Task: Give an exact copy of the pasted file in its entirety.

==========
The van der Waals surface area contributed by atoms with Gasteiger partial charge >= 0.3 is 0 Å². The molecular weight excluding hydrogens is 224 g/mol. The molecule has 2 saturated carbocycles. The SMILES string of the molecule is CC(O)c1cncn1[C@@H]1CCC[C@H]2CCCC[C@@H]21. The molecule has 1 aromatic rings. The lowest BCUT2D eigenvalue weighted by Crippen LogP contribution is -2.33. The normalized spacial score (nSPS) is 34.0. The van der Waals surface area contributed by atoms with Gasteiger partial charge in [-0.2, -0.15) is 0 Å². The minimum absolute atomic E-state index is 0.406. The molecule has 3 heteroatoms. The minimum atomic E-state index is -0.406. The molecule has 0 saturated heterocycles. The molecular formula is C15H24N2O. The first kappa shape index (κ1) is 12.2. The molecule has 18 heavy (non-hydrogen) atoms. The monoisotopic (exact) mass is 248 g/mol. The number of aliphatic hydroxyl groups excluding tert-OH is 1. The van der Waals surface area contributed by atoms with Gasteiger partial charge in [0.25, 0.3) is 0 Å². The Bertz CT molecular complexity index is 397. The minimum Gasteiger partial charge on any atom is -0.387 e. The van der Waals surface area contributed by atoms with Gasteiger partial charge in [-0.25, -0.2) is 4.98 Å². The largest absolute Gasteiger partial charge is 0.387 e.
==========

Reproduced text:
The van der Waals surface area contributed by atoms with Gasteiger partial charge >= 0.3 is 0 Å². The molecular weight excluding hydrogens is 224 g/mol. The molecule has 2 saturated carbocycles. The SMILES string of the molecule is CC(O)c1cncn1[C@@H]1CCC[C@H]2CCCC[C@@H]21. The molecule has 1 aromatic rings. The lowest BCUT2D eigenvalue weighted by Crippen LogP contribution is -2.33. The normalized spacial score (nSPS) is 34.0. The van der Waals surface area contributed by atoms with Gasteiger partial charge in [-0.2, -0.15) is 0 Å². The minimum absolute atomic E-state index is 0.406. The molecule has 3 heteroatoms. The minimum atomic E-state index is -0.406. The molecule has 0 saturated heterocycles. The molecular formula is C15H24N2O. The first kappa shape index (κ1) is 12.2. The molecule has 18 heavy (non-hydrogen) atoms. The monoisotopic (exact) mass is 248 g/mol. The number of aliphatic hydroxyl groups excluding tert-OH is 1. The van der Waals surface area contributed by atoms with Gasteiger partial charge in [0.25, 0.3) is 0 Å². The Bertz CT molecular complexity index is 397. The minimum Gasteiger partial charge on any atom is -0.387 e. The van der Waals surface area contributed by atoms with Gasteiger partial charge in [-0.25, -0.2) is 4.98 Å². The largest absolute Gasteiger partial charge is 0.387 e.